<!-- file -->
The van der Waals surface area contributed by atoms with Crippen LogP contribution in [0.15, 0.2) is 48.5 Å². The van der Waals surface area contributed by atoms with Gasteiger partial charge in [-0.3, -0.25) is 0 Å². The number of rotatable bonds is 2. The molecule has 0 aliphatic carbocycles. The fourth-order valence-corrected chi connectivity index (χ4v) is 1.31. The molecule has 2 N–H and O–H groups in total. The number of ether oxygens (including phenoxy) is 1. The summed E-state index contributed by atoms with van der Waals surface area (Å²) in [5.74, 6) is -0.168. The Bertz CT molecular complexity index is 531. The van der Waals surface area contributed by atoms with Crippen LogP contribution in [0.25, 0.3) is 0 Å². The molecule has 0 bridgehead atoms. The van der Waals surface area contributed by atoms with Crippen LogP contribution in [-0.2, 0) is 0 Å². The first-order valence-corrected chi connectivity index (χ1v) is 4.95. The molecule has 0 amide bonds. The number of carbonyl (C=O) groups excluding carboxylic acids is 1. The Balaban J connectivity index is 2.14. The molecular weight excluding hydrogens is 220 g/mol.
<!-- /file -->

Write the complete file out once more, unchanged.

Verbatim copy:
The van der Waals surface area contributed by atoms with Crippen LogP contribution in [0.15, 0.2) is 48.5 Å². The van der Waals surface area contributed by atoms with Gasteiger partial charge in [-0.3, -0.25) is 0 Å². The number of rotatable bonds is 2. The molecule has 0 aliphatic carbocycles. The fourth-order valence-corrected chi connectivity index (χ4v) is 1.31. The molecule has 2 N–H and O–H groups in total. The number of ether oxygens (including phenoxy) is 1. The summed E-state index contributed by atoms with van der Waals surface area (Å²) in [5.74, 6) is -0.168. The Bertz CT molecular complexity index is 531. The van der Waals surface area contributed by atoms with Crippen LogP contribution in [0.25, 0.3) is 0 Å². The molecule has 0 bridgehead atoms. The van der Waals surface area contributed by atoms with Crippen LogP contribution in [-0.2, 0) is 0 Å². The first-order valence-corrected chi connectivity index (χ1v) is 4.95. The molecule has 0 amide bonds. The number of carbonyl (C=O) groups excluding carboxylic acids is 1. The Balaban J connectivity index is 2.14. The molecular weight excluding hydrogens is 220 g/mol.